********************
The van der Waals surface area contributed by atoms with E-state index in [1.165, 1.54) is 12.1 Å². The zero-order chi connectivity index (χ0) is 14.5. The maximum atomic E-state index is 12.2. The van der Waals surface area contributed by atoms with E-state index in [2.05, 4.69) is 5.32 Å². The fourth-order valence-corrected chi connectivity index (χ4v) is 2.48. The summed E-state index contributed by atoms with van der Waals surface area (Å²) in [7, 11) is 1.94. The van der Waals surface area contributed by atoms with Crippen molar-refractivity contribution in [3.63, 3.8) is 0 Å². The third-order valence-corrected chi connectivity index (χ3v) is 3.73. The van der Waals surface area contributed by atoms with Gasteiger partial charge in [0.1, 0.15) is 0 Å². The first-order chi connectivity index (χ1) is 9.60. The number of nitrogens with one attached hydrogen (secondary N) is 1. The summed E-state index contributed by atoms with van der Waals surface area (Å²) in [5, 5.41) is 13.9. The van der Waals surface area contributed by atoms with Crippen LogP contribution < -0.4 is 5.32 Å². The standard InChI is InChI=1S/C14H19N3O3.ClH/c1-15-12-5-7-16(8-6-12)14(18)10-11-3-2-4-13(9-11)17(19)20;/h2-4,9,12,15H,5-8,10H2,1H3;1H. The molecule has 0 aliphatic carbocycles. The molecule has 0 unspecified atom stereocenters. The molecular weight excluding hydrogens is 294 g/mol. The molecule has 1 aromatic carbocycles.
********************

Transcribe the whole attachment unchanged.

The van der Waals surface area contributed by atoms with E-state index in [1.165, 1.54) is 12.1 Å². The zero-order chi connectivity index (χ0) is 14.5. The maximum atomic E-state index is 12.2. The van der Waals surface area contributed by atoms with E-state index in [2.05, 4.69) is 5.32 Å². The fourth-order valence-corrected chi connectivity index (χ4v) is 2.48. The summed E-state index contributed by atoms with van der Waals surface area (Å²) in [7, 11) is 1.94. The van der Waals surface area contributed by atoms with Crippen molar-refractivity contribution in [3.63, 3.8) is 0 Å². The third-order valence-corrected chi connectivity index (χ3v) is 3.73. The van der Waals surface area contributed by atoms with Gasteiger partial charge in [0.1, 0.15) is 0 Å². The first-order chi connectivity index (χ1) is 9.60. The number of nitrogens with one attached hydrogen (secondary N) is 1. The summed E-state index contributed by atoms with van der Waals surface area (Å²) in [5, 5.41) is 13.9. The van der Waals surface area contributed by atoms with Crippen LogP contribution < -0.4 is 5.32 Å². The standard InChI is InChI=1S/C14H19N3O3.ClH/c1-15-12-5-7-16(8-6-12)14(18)10-11-3-2-4-13(9-11)17(19)20;/h2-4,9,12,15H,5-8,10H2,1H3;1H. The molecule has 0 aliphatic carbocycles. The molecule has 0 unspecified atom stereocenters. The molecular weight excluding hydrogens is 294 g/mol. The molecule has 1 aromatic carbocycles.